The global economic scenario continues to face the effects of a triple shock on global supply (bottlenecks, war and zero-COVID policy) which is keeping commodity prices strained, continues to erode confidence among economic agents and has sent alarm bells ringing in the financial markets, with increased volatility and sharp price corrections. In spite of all the above and the scarcity of information published for Q2, it seems that economic activity remains in positive territory thanks to the good performance of the services sector, the continued strength of the labour market in a number of countries and the excess savings accumulated over the last two years. Uncertainty continues to weigh on the mood of business leaders and investors, but the business cycle is proving highly resilient, although there is still a long way to go until the end of the year.
In this context, central banks are now accelerating the tightening of financial conditions in an attempt to eliminate demand-side pressures, at least while supply remains subject to all kinds of obstacles. Interest rate hikes are becoming widespread (with some exceptions, such as Japan), as central banks seek to minimise the risk of second-round effects that is intensifying as core inflation approaches 5%, or even exceeds it in the case of the US. It is not easy to anticipate the behaviour of price dynamics in a scenario as unusual as the current one, with so many shocks interacting at the same time. The cooling of economic activity and the base effects on prices that are expected to materialise by the end of this year could significantly narrow the gap with the central banks’ targets. However, this will probably not be enough, and in any case the risk is asymmetric, as it will not be easy to distribute fairly among the various economic agents (in the wage pact) a deterioration in incomes as pronounced as that which we are currently witnessing.
Therefore, the high uncertainty that continues to characterise the economic scenario will have a particularly marked effect on monetary policy, which runs the risk of going either too far or not far enough when tackling an unexpected problem, especially given the time needed for it to take effect. What is clear, however, is that in the short term it will not be easy for monetary policy to restore the balance between supply and demand. In any case, the monetary shift that has been taking place since the beginning of the year was indispensable in order to keep economic agents’ price expectations in check, in a context of continued negative inflation surprises. In this environment, the main development in recent weeks is the shift in the ECB’s strategy. Specifically, by anticipating rate hikes at both the July and the September meetings, it has reflected that the balance of risks was beginning to pose a clear threat to its medium-term inflation target. This early warning has served to stem the depreciation of the euro against the dollar, bringing it close to parity. In a world undergoing transformations of all kinds and in which, not so long ago, there was a veiled threat of a currency war, central banks seem to be once again taking the strength of exchange rates into consideration. Doing so has a positive effect on inflation and also helps instil confidence among investors, who have been heavily penalised since the beginning of the year by the corrections in both the bond and the equity markets, rendering the protection of traditional portfolio diversification strategies of little use.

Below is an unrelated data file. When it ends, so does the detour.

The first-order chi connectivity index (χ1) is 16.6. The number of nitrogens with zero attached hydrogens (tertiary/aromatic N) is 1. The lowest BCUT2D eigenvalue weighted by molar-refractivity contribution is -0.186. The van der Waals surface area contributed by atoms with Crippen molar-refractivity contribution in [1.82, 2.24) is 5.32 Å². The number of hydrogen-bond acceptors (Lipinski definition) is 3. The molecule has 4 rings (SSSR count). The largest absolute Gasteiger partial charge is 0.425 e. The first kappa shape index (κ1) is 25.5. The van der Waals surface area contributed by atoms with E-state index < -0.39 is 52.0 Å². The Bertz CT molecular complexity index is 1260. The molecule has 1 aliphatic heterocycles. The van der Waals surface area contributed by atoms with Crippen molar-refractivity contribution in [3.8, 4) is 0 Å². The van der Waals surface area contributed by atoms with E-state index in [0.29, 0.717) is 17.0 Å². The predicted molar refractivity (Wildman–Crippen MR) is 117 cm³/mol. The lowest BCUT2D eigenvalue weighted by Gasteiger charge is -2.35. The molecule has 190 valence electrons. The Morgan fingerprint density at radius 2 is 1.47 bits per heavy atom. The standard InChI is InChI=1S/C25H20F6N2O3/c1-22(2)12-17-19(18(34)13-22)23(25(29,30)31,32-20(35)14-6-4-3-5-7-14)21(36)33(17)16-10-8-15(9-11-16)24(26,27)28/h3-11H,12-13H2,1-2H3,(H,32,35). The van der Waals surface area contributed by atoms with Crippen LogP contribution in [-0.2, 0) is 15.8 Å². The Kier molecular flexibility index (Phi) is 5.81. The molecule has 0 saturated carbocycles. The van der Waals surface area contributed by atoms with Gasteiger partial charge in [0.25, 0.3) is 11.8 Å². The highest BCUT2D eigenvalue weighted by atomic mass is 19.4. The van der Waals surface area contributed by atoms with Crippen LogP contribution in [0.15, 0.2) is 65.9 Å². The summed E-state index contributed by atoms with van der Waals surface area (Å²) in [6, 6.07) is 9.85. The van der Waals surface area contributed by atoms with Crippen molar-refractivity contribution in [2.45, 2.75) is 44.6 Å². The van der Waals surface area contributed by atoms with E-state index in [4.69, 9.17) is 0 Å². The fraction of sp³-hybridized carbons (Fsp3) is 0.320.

With monetary policy heading at least towards neutral territory, which could lead to interest rates ending up in the 2.75-3% range in the US and in the 1.25-1.75% range in Europe, the big question is what role the fiscal side can and should play, and thus whether or not the economic-policy response will be balanced. After the logical initial response to the energy shock triggered by the war, budgetary policies seem to be in no man’s land, stuck between the effects of the fiscal packages approved two years ago, doubts over the next steps to take in the short term and fears of the risk of fragmentation. This is to be expected, given that the monetary normalisation process will involve rewriting the rules of play and investors paying greater attention to fiscal solvency, as we are already seeing with the rise in Italy’s risk premium. Similarly, although the Stability Pact will remain suspended in Europe next year, the recommendation is to return to a neutral fiscal policy (with spending growing less than potential growth) while the new rules that will come into force in 2024 are being shaped. In any case, maintaining a highly expansionary fiscal tone in a context like the current one would limit the effectiveness of monetary policy in dealing with the inflation problem. After all, historical experience tells us that it is good for monetary and fiscal policies to go hand in hand.